git git-commit

Commit only part of a file in Git


When I make changes to a file in Git, how can I commit only some of the changes?

For example, how could I commit only 15 lines out of 30 lines that have been changed in a file?


  • 7

    related if you need to split a hunk into smaller hunks.

    Oct 31, 2018 at 14:56

  • 5

    Summary: in terms of capability: git gui = git add -e > git add -i -p; in terms of convenience: git gui > git add -i -p > git add -e. So: pick git gui when you have access to X. pick git add -i -p for simple stuff and when you don’t have or want to use X. git add -e for complex staging without X.

    Jul 5, 2019 at 16:08



You can use:

git add --patch <filename>

or for short:

git add -p <filename>

Git will break down your file into what it thinks are sensible “hunks” (portions of the file). It will then prompt you with this question:

Stage this hunk [y,n,q,a,d,/,j,J,g,s,e,?]?

Here is a description of each option:

  • y stage this hunk for the next commit
  • n do not stage this hunk for the next commit
  • q quit; do not stage this hunk or any of the remaining hunks
  • a stage this hunk and all later hunks in the file
  • d do not stage this hunk or any of the later hunks in the file
  • g select a hunk to go to
  • / search for a hunk matching the given regex
  • j leave this hunk undecided, see next undecided hunk
  • J leave this hunk undecided, see next hunk
  • k leave this hunk undecided, see previous undecided hunk
  • K leave this hunk undecided, see previous hunk
  • s split the current hunk into smaller hunks
  • e manually edit the current hunk
    • You can then edit the hunk manually by replacing +/- by # (thanks veksen)
  • ? print hunk help

If the file is not in the repository yet, you can first do git add -N <filename>. Afterwards you can go on with git add -p <filename>.

Afterwards, you can use:

  • git diff --staged to check that you staged the correct changes
  • git reset -p to unstage mistakenly added hunks
  • git commit -v to view your commit while you edit the commit message.

Note this is far different than the git format-patch command, whose purpose is to parse commit data into a .patch files.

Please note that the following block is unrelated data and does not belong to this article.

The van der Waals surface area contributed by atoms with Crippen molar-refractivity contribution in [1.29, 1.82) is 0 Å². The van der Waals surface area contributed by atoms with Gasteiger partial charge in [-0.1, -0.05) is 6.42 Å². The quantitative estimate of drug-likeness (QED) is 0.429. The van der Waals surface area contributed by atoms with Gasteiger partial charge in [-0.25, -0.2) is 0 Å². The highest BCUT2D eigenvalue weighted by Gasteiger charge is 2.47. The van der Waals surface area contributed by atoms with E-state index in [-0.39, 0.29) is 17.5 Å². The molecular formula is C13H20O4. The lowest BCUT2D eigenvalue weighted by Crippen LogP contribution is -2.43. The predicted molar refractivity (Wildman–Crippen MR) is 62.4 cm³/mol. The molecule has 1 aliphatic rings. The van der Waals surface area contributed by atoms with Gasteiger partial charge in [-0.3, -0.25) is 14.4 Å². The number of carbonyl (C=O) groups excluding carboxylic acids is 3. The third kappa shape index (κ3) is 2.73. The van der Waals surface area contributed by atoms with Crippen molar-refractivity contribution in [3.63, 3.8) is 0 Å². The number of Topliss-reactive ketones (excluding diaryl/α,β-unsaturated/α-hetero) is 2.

Reference for future: Git Tools – Interactive Staging


  • 124

    It’s might be useful to note that -p/--patch is a shortcut to the patch action inside the -i/--interactive command that initiates the useful Interactive mode.

    Feb 15, 2015 at 9:30

  • 7

    >What happens if that file is already staged? It will show only unstaged changes. Same as git diff does.

    Jun 3, 2015 at 9:52

  • 4

    How can I edit the current hunk manually? I don’t know what to do after I type e.

    – Hunsu

    Nov 1, 2015 at 13:47

  • 39

    After pressing e, You can edit the hunk manually by replacing + or - by #

    – veksen

    Nov 24, 2015 at 20:31

  • 3

    hmm… when I do git commit file it commits everything, not just the specific changes I wanted (even though git diff --staged showed only the specific changes I wanted) edit: git commit -p will let you select the “hunk”s and commit in one go; and it does commit only the specific changes

    – Rafa

    May 9, 2019 at 10:40


You can use git add --interactive or git add -p <file>, and then git commit (not git commit -a); see Interactive mode in git-add manpage, or simply follow instructions.

Modern Git has also git commit --interactive (and git commit --patch, which is shortcut to patch option in interactive commit).

If you prefer doing it from GUI, you can use git-gui. You can simply mark chunks which you want to have included in commit. I personally find it easier than using git add -i. Other git GUIs, like QGit or GitX, might also have this functionality as well.


  • 1

    Interestingly, had support for partial file commits but seems to have dropped it recently..

    – Juri

    Sep 1, 2014 at 20:41

  • 1

    @Juri I think the support for partial file commits is back in.

    – Ela782

    Feb 24, 2015 at 10:40

  • @Juri You’re welcome. I actually never noticed that it had been in there before – I saw it last week and thought “oh, what an amazing new feature”! 🙂

    – Ela782

    Feb 24, 2015 at 17:25

  • 1

    Nowadays redirects to the rebranded GitHub Desktop which is nicer than Git GUI and supports partial commits…but doesn’t support commit signing. Sigh.

    – user4942583

    Feb 2, 2018 at 0:37

  • @user4942583 : GPG commit signing was added to GitHub Desktop a year ago.

    – kaios

    May 5 at 15:36


git gui provides this functionality under the diff view. Just right click the line(s) you’re interested in and you should see a “stage this line to commit” menu item.


  • 18

    for complex patches this is usually the fastest approach for me.

    – hochl

    Apr 8, 2015 at 7:35

  • 9

    This is a very efficient and intuitive way to add changes to the staging area in a fine grained manner. Also multiple lines can be selected and all changes within that selection will be added.

    – jox

    Apr 26, 2015 at 23:13

  • 3

    Note that this is not gitk, but it is included with Git Bash for Windows; you should have a start menu entry for it or can start it with the command git gui. There’s also stage this hunk which is probably more useful than stage this line. Might be new since this answer was created 10 years ago.

    – Chris

    Nov 26, 2019 at 16:37

  • That what I was looking for 🙂

    – StayCool

    Dec 18, 2020 at 9:24

  • 1

    It also seems to be the only software with this ability, that is supported on Linux :/

    – kdb

    Nov 22, 2021 at 10:29